July 8, 2010

Dream Machines

Every now and then, NASA reminds us of the "little a" in the agency's name; that is, that NASA is also involved with aeronautics as well as space exploration. NASA recently held a design competition for passenger planes of the future and, not surprisingly, the proposed supersonic jets are very beautiful. The description for the above plane, the Supersonic Green Machine, is below:

This future aircraft design concept for supersonic flight over land comes from the team led by the Lockheed Martin Corporation.

The team used simulation tools to show it was possible to achieve over-land flight by dramatically lowering the level of sonic booms through the use of an "inverted-V" engine-under wing configuration. Other revolutionary technologies help achieve range, payload and environmental goals.

The next plane is the Icon-II:

The "Icon-II" future aircraft design concept for supersonic flight over land comes from the team led by The Boeing Company.

A design that achieves fuel burn reduction and airport noise goals, it also achieves large reductions in sonic boom noise levels that will meet the target level required to make supersonic flight over land possible.

Don't hold your breath waiting for the chance to fly on either of these two babies. NASA expects that they would enter service into the global air fleet some time around 2030-2035.

To see the four other airplanes submitted for the design competition, click here.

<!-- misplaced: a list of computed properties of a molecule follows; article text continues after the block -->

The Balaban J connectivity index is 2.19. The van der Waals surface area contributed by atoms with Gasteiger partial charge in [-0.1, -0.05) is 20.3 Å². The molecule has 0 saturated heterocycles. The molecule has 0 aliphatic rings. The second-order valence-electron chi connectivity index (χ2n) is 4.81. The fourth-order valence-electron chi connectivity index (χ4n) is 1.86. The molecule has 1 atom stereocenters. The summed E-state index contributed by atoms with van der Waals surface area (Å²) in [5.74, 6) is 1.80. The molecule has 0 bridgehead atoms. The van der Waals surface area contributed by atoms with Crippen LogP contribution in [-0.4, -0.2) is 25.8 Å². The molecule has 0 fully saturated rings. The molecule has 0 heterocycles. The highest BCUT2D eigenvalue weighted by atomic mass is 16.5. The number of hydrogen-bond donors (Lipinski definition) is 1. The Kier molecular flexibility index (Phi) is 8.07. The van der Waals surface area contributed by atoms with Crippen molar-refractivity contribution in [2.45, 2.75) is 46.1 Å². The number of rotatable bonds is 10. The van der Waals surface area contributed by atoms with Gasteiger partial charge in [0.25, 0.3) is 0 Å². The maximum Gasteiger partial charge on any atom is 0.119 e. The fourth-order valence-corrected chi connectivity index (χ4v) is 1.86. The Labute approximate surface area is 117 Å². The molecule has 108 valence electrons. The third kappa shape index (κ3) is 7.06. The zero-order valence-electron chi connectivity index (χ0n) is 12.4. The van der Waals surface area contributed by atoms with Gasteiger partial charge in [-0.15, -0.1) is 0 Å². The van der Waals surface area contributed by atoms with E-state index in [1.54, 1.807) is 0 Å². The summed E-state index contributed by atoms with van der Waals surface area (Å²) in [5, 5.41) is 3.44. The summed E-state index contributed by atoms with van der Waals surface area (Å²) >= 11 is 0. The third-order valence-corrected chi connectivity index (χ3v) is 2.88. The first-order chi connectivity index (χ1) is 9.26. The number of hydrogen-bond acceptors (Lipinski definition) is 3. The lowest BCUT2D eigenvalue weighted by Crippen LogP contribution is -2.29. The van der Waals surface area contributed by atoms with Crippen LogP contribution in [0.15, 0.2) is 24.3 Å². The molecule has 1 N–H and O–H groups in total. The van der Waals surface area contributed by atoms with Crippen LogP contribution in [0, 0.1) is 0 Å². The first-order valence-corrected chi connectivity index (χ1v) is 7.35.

George Carty said...

Perhaps the main reason why SSTs were not commercially successful was because advances in telecommunications reduced the demand for high-speed physical transport.

Most air travel these days is by holidaymakers, who are more concerned with cost and convenience than with speed. For this reason, airliner design these days focuses more on fuel economy (to cut costs) and on range (to reduce inconvenient stopovers) than on speed.

Check out We Were Promised Jetpacks on David Timoney's blog.

JDsg said...

I don't know that telecommunications was the main reason for the downfall of SSTs, but it certainly was a major reason. In the US the main reason why SSTs never caught on was the issue of sonic booms; that was NIMBYism to its broadest extent, so much so that the FAA agreed and SSTs were never allowed to travel cross-country.

Cost, convenience and range are very important to airlines today, no question, but I still would like speed to be a higher priority. Traveling over the Pacific for 7-14 hours per trip, faster flights would be greatly appreciated by my wife and I. ;)

George Carty said...

Regarding the phase-out of Concorde, wasn't 9/11 a more proximate reason, both becase many of Concorde's most loyal passengers were killed in those attacks, and also because increasing security theatre in airports made rented corporate jets (whose passengers don't have to go through security) faster than Concorde in endpoint-to-endpoint times?